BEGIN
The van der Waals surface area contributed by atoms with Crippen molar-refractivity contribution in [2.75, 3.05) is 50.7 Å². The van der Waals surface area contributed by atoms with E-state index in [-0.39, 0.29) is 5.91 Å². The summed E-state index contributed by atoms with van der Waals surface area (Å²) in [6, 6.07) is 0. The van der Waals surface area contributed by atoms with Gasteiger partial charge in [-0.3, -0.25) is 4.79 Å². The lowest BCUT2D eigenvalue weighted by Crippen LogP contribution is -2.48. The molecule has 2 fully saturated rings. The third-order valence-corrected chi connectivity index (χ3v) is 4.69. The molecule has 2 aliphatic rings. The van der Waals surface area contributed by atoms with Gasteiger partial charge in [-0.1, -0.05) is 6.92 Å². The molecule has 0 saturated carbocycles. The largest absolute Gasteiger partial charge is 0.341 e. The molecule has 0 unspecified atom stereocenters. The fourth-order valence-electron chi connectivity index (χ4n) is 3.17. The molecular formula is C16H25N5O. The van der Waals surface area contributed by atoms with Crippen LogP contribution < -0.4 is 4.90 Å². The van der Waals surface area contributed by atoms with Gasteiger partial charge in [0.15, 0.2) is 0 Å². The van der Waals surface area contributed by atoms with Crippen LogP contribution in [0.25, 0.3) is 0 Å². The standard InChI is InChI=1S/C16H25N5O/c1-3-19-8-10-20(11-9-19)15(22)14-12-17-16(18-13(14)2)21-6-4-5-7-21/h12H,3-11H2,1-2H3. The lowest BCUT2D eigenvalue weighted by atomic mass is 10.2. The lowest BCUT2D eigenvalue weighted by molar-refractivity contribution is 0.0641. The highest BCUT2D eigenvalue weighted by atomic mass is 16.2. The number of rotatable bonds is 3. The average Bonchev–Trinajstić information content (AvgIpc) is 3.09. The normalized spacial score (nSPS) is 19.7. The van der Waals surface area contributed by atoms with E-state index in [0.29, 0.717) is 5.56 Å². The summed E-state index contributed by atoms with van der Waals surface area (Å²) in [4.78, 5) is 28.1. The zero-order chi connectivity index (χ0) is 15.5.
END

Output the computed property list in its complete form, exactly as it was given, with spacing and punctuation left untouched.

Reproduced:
The van der Waals surface area contributed by atoms with Crippen molar-refractivity contribution in [2.75, 3.05) is 50.7 Å². The van der Waals surface area contributed by atoms with E-state index in [-0.39, 0.29) is 5.91 Å². The summed E-state index contributed by atoms with van der Waals surface area (Å²) in [6, 6.07) is 0. The van der Waals surface area contributed by atoms with Gasteiger partial charge in [-0.3, -0.25) is 4.79 Å². The lowest BCUT2D eigenvalue weighted by Crippen LogP contribution is -2.48. The molecule has 2 fully saturated rings. The third-order valence-corrected chi connectivity index (χ3v) is 4.69. The molecule has 2 aliphatic rings. The van der Waals surface area contributed by atoms with Gasteiger partial charge in [-0.1, -0.05) is 6.92 Å². The molecule has 0 saturated carbocycles. The largest absolute Gasteiger partial charge is 0.341 e. The molecule has 0 unspecified atom stereocenters. The fourth-order valence-electron chi connectivity index (χ4n) is 3.17. The molecular formula is C16H25N5O. The van der Waals surface area contributed by atoms with Crippen LogP contribution < -0.4 is 4.90 Å². The van der Waals surface area contributed by atoms with Gasteiger partial charge in [0.15, 0.2) is 0 Å². The van der Waals surface area contributed by atoms with Crippen LogP contribution in [0.25, 0.3) is 0 Å². The standard InChI is InChI=1S/C16H25N5O/c1-3-19-8-10-20(11-9-19)15(22)14-12-17-16(18-13(14)2)21-6-4-5-7-21/h12H,3-11H2,1-2H3. The lowest BCUT2D eigenvalue weighted by atomic mass is 10.2. The lowest BCUT2D eigenvalue weighted by molar-refractivity contribution is 0.0641. The highest BCUT2D eigenvalue weighted by atomic mass is 16.2. The number of rotatable bonds is 3. The average Bonchev–Trinajstić information content (AvgIpc) is 3.09. The normalized spacial score (nSPS) is 19.7. The van der Waals surface area contributed by atoms with E-state index in [0.29, 0.717) is 5.56 Å². The summed E-state index contributed by atoms with van der Waals surface area (Å²) in [4.78, 5) is 28.1. The zero-order chi connectivity index (χ0) is 15.5.